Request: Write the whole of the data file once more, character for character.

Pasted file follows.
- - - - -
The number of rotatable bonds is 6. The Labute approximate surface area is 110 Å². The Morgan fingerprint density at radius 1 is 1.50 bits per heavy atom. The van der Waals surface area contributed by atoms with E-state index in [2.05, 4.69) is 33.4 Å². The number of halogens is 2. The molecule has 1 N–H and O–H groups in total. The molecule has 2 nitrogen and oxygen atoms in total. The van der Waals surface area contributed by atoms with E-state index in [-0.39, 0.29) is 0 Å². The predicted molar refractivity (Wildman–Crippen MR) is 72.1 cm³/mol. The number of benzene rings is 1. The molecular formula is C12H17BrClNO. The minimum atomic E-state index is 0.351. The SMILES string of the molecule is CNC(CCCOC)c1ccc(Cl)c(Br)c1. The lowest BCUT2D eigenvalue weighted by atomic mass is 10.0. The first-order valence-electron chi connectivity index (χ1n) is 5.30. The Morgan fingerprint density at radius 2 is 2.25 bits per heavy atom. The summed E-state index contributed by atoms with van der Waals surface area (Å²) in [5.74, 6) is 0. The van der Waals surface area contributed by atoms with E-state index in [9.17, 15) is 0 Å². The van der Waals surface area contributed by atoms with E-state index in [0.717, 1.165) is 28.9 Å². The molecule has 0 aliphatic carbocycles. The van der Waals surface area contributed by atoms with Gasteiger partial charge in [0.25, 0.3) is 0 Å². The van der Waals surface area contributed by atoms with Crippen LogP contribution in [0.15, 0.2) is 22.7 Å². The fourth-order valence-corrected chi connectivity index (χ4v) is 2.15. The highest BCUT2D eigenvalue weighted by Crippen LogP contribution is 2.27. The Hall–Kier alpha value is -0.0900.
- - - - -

The number of rotatable bonds is 6. The Labute approximate surface area is 110 Å². The Morgan fingerprint density at radius 1 is 1.50 bits per heavy atom. The van der Waals surface area contributed by atoms with E-state index in [2.05, 4.69) is 33.4 Å². The number of halogens is 2. The molecule has 1 N–H and O–H groups in total. The molecule has 2 nitrogen and oxygen atoms in total. The van der Waals surface area contributed by atoms with E-state index in [-0.39, 0.29) is 0 Å². The predicted molar refractivity (Wildman–Crippen MR) is 72.1 cm³/mol. The number of benzene rings is 1. The molecular formula is C12H17BrClNO. The minimum atomic E-state index is 0.351. The SMILES string of the molecule is CNC(CCCOC)c1ccc(Cl)c(Br)c1. The lowest BCUT2D eigenvalue weighted by atomic mass is 10.0. The first-order valence-electron chi connectivity index (χ1n) is 5.30. The Morgan fingerprint density at radius 2 is 2.25 bits per heavy atom. The summed E-state index contributed by atoms with van der Waals surface area (Å²) in [5.74, 6) is 0. The van der Waals surface area contributed by atoms with E-state index in [9.17, 15) is 0 Å². The van der Waals surface area contributed by atoms with E-state index in [0.717, 1.165) is 28.9 Å². The molecule has 0 aliphatic carbocycles. The van der Waals surface area contributed by atoms with Gasteiger partial charge in [0.25, 0.3) is 0 Å². The van der Waals surface area contributed by atoms with Crippen LogP contribution in [0.15, 0.2) is 22.7 Å². The fourth-order valence-corrected chi connectivity index (χ4v) is 2.15. The highest BCUT2D eigenvalue weighted by Crippen LogP contribution is 2.27. The Hall–Kier alpha value is -0.0900.